Orange ginger tabby cat itching. Photography ©foaloce | Thinkstock.
Orange ginger tabby cat itching. Photography ©foaloce | Thinkstock.

Scabs on Cats? What Causes Them and How to Treat Them

Scabs on cats are caused by miliary dermatitis, which takes on many forms, such as feline acne, feline eczema and flea allergy dermatitis.
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Millet is a type of hardy, nutritious grass seed that humans have cultivated for thousands of years. It is highly adaptable, with a wealth of functions, providing food and sustenance for livestock and humans. We say “it,” but actually millet is an umbrella term for at least 50 different varieties of this staple grain. They are drought resistant, have a rapid growth and harvest cycle, and usually gluten-free, so millets are experiencing a sort of renaissance among people with food allergies. But why are we going on about ancient agriculture? What does it have to do with scabs on cats?

It can be alarming to pet your cat and find scabs. This feline skin condition is miliary dermatitis, and it takes its name from scabrous sores that resemble millets. Like millet itself, this skin allergy affecting cats is not just one thing, but a symptomatic name that encompasses a range of potential allergens and reactions to them. Let’s look more closely at the possible reasons for scabs on cats and why they appear on your kitty’s back, neck and tail.

You may be able to prevent scabs on cats before they happen. A brown tabby cat itching.
You may be able to prevent scabs on cats before they happen. Photography by Anna Dudko/Thinkstock.

First, what is feline miliary dermatitis?

Because cat skin allergies have so many possible causes and provocations, what we refer to as miliary dermatitis goes by several names. Some you may have heard: the feline acne, feline eczema, the colorful and nonspecific “blotch,” the highly descriptive “scabby cat disease,” and flea allergy dermatitis. This last term describes the most common cause of scabs on cats and the one that confounds most cat owners. More on that in a moment.

Related: 10 Common Cat Skin Problems

There are many causes of miliary dermatitis in cats, external and internal, but they express themselves in the same ways and with the same set of symptoms. We’ve mentioned scabs on cats, but these are only the most obvious and telling signs. Before the appearance of scabs on cats, you may notice your pet begin a regimen of outrageously excessive self-grooming. Now, cats spend nearly half their waking life licking and cleaning themselves, so is there a distinction?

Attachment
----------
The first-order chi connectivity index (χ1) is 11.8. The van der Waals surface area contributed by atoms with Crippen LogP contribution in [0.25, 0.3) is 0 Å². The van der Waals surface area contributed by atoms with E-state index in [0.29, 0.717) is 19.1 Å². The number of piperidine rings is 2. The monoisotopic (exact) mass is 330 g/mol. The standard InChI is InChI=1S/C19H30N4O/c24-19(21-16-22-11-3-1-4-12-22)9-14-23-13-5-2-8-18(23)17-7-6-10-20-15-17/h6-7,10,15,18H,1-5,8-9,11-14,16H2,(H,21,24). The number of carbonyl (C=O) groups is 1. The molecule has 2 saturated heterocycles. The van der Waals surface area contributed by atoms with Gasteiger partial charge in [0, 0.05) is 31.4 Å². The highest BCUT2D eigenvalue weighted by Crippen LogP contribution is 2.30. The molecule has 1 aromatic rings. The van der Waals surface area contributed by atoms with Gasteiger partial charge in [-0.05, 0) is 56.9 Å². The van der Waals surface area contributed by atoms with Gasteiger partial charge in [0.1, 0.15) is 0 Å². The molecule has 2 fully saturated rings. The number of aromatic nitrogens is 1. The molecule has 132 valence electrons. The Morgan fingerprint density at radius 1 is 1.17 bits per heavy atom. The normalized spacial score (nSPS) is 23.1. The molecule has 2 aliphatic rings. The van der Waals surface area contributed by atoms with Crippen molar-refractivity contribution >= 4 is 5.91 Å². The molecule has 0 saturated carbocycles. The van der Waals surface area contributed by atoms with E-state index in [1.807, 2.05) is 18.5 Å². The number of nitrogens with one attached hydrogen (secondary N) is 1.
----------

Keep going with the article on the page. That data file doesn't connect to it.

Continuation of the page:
With dermatitis, skin inflammation’s first yield is an itchy rash, which can be difficult to perceive, depending on the length of a cat’s coat. One sure symptom of miliary dermatitis? Repeated attention to a specific and localized area by licking, scratching or biting it. As the rash spreads, a feline may not only groom obsessively but begin balding at those sites. Areas typically affected are the neck and the spot where the tail meets the trunk.

What causes cat dermatitis?

Allergies themselves do not cause scabs on cats at the back, neck and the base of the tail, but by the cat’s singleminded focus on getting relief from the allergy. The more intently a cat scratches, licks and bites at himself,  the more those telltale scabs will form. Time is of the essence. The longer the condition progresses, the more likely it is that a cat will develop scabs. When it comes to scabs on cats, scratching at the scabs clears a path for secondary infections by usually harmless bacteria that live on cats.

Now, there are rashes and lesions present before the cat’s self-grooming traumas, and these arise from several possible agents. Things that can cause these allergic reactions and start the ball rolling toward scabs on cats:

  • Materials in new bedding, carpets, rugs or other home furnishings
  • An ingredient or ingredients in cat food
  • Seasonal allergens, like pollen
  • Common household chemicals, including cat shampoo
  • Mites, such as a sudden proliferation of ear mites or Cheyletiella (walking dandruff)
  • Fleas and flea bites

By far, the most common cause of miliary dermatitis in cats and the scabs on cats that accompany the condition is the bite of a flea.

Flea allergy dermatitis in cats

Since many domestic cats spend most of their time indoors, we can anticipate the cries of protest and alarm. How can a cat express allergic reactions to fleas if she has no fleas? If the home is regularly cleaned? If the cat is taking preventative medication or wears a flea collar? For cats with flea allergies, especially those with sensitive skin, or younger cats and kittens with still-developing immune systems, the distinction between having fleas and being bitten by a flea is inconsequential.

All cats, particularly indoor ones, are fastidious groomers. Their rigorous cleaning routines mean that even cats who encounter fleas occasionally will not necessarily have them crawling and bouncing all over her body. In other words, a cat does not need to “have fleas,” per se, to experience the ill effects of a bite. If a cat gets out of the house during the warmer parts of the year when fleas are in abundance, even a brief period of supervised Caturday excitement can expose her to these pesky critters.

For cats with sensitive skin, indoor cats with limited exposure to the natural world, or those whose homes are kept so immaculate that they don’t even wear flea collars, the saliva from a single flea bite is sufficient to provoke an allergic reaction. This condition, called flea bite hypersensitivity, is an increasingly common, if not the leading, cause of skin allergies among cats and dogs. It is also the first step toward the formation of millet-shaped scabs on cats — usually on cats’ backs, necks and tails.

Treating cat dermatitis and, in turn, treating scabs on cats

Diagnosing miliary dermatitis is fairly easy for a practiced veterinarian. The placement of the rash, lesions or scabs on cats — depending on how far advanced the problem is— gives a vet a clearer idea of the true source of the allergic reaction and a good start to a reliable method of treatment. Determining the precise source of your cat’s skin allergy is key.